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Writing Your First Custom Component

In this tutorial we will create a Slack component from scratch to illustrate how readily you can write custom code for an integration.

Initialize your project#

Suppose Prismatic's Slack component did not exist. How would one go about creating a component that sends notifications to Slack?

To start your integration, use the prism components:init subcommand to create a new TypeScript project.

# Initialize the projectprism components:init myslack
Creating component directory for "myslack"...? Description of Component: My Slack Component? Type of Connection: Basic Connection   create package.json   create assets/icon.png   create src/index.ts   create src/index.test.ts   create src/client.ts   create jest.config.js   create tsconfig.json   create webpack.config.js   create src/actions.ts   create src/triggers.ts   create src/connections.ts
# Move to the newly created directorycd myslack
# Pull down the Slack icon for use by the componentcurl '' > assets/icon.png
# Remove all boilerplate code; we'll write this component from scratchrm src/*.ts

This will create a NodeJS project with TypeScript support, complete with required dependencies, like Webpack and Prismatic's custom component library, spectral.

Add Dependencies#

Most of the dependencies you require have been added for you, but because you're building a Slack component, you will want to take advantage of the Slack webhook npm package.

npm install @slack/webhook

Add the following to the top of a new file, src/index.ts:

import { action, component, input, util } from "@prismatic-io/spectral";import { IncomingWebhook } from "@slack/webhook";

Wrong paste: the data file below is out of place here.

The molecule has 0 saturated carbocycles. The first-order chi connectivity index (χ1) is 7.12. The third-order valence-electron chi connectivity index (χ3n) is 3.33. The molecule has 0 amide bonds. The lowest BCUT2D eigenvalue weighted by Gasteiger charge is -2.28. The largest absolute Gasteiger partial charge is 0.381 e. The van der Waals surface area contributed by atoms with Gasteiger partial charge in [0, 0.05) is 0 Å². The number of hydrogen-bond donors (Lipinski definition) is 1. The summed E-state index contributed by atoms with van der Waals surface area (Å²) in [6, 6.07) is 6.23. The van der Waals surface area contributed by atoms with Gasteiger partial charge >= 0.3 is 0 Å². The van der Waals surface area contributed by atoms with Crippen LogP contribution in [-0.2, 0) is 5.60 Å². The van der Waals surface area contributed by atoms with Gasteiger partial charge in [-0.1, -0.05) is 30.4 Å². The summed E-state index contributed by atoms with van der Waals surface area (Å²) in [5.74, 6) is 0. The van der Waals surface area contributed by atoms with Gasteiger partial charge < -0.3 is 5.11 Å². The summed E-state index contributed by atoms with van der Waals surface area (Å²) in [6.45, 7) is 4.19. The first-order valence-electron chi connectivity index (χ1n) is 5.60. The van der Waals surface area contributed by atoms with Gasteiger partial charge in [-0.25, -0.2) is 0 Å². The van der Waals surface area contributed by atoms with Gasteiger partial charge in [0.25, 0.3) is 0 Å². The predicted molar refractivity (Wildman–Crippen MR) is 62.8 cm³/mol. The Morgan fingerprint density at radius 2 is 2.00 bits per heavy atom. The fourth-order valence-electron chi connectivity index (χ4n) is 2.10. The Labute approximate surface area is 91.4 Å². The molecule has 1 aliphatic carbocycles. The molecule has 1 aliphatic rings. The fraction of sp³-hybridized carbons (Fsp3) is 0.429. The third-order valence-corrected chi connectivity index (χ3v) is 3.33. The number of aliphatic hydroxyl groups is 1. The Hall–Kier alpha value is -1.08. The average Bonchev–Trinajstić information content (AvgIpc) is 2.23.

Create some input fields#

What information will you need to send a Slack message? At minimum, we'll need two things:

  1. A Slack webhook URL to send messages to
  2. A message to send.

To create those input fields for your component, you will create two new inputs in src/index.ts. The label and placeholder will appear within the Prismatic web app when a user utilizes this action. type and required are self-explanatory.

Each input has a clean function, which helps with type hinting - the util.types.toString function will guarantee that the value of webhookUrl and message is cast to a string.

const webhookUrl = input({  label: "Webhook URL",  placeholder: "Slack Webhook URL",  type: "string",  required: true,  clean: util.types.toString,});const message = input({  label: "Message",  placeholder: "Message to send",  type: "string",  required: true,  clean: util.types.toString,});

Create a component action#

Now it's time to create an action that our component can take. You need to provide the action with a label and description to display in the web app, a set of inputs that you created above, and some code to perform when the action is invoked. You can take advantage of the Slack API in our perform function.

const postSlackMessage = action({  display: {    label: "Slack Message",    description: "Post a message to a Slack channel",  },  perform: async (context, params) => {    const webhook = new IncomingWebhook(params.webhookUrl);    const result = await webhook.send({ text: params.message });    return { data: result };  },  inputs: { webhookUrl, message },});

Export your component#

Lastly, we need to export a component object that has a unique key to identify it in Prismatic, contains a label and description to display in the web app, and an object containing the actions that are associated with the component.

export default component({  key: "newSlack",  public: false,  display: {    label: "New Slack",    description: "Post messages to Slack",    iconPath: "icon.png",  },  actions: { postSlackMessage },});

Build and deploy your component#

At this point you're ready to compile your component, and then deploy it. The build script leverages webpack to compile and minify your TypeScript:

npm run build

Your build exists in dist/. Now, you can use prism to deploy your component.

prism components:publish

Test your new component#

Congratulations! You've published your first custom component! Try modifying your first integration to use your new component, and verify that it posts to Slack like the official Prismatic Slack component does!